Birds of Prince Edward Island Specialties
- Blue jay
- Great blue heron
305 species in 43 families
Prince Edward Island lies in the Gulf of St Lawrence, separated from Nova Scotia to the south and New Brunswick to the west by the Northumberland Strait. It is a crescent shaped island 224 kilometres in length and varies from 6-64 kilometres in width. The total area of the province is 5,660 square kilometres, and its highest point is 152 metres above sea level.
Prince Edward Island is noted for its rich red soil, sand dunes and 800 kilometres of beaches. The rich soil and temperate climate make the island ideal for mixed farming, and the province is known as “the Garden Province,” or the Garden of the Gulf.”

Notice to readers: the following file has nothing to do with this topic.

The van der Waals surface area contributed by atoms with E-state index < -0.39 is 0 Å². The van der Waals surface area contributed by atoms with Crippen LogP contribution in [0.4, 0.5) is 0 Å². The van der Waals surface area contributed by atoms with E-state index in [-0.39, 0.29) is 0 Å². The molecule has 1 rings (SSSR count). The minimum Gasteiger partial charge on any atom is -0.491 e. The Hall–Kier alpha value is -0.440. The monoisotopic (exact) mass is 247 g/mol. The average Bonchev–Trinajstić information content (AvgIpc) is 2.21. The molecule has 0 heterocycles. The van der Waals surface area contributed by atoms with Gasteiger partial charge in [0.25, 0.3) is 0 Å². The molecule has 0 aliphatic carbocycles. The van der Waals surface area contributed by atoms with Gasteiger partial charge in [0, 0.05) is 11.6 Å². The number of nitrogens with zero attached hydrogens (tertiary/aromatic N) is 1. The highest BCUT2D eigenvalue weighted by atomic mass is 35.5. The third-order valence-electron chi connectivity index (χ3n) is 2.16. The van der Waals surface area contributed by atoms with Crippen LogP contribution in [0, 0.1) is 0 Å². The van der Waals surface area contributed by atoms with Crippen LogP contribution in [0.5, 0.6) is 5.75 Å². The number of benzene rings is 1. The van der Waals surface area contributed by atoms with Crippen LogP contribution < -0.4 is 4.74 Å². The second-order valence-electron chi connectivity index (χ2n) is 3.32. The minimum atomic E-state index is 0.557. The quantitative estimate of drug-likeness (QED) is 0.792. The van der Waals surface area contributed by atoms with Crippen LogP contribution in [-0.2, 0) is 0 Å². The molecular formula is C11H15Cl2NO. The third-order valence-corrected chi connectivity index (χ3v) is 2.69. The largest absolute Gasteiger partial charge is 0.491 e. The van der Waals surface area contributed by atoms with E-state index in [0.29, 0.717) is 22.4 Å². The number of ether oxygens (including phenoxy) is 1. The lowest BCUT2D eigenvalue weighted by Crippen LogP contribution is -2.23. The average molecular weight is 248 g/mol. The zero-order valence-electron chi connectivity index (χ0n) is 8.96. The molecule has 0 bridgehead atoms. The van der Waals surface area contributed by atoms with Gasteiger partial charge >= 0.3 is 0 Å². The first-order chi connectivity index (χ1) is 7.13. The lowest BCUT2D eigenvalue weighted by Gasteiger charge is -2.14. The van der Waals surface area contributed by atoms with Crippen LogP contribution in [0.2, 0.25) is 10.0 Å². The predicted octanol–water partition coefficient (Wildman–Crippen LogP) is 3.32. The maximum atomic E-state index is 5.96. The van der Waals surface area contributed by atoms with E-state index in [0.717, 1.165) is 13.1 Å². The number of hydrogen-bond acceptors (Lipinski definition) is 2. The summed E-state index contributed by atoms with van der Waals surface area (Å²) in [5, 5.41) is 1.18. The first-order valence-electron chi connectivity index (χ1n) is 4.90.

The island’s landscape is pastoral: rolling hills, pristine forests, reddish white sand beaches, ocean coves and the famous red soil have given Prince Edward Island a reputation as a province of outstanding natural beauty.
The coastline consists of a combination of long beaches, dunes, red sandstone cliffs, salt water marshes and numerous bays and harbours. Large dune fields on the north shore can be found on barrier islands at the entrances to various bays and harbours. The dune system is home to a variety of birds and rare plants and is also a site of significant archaeological interest.
Prince Edward Island Web Links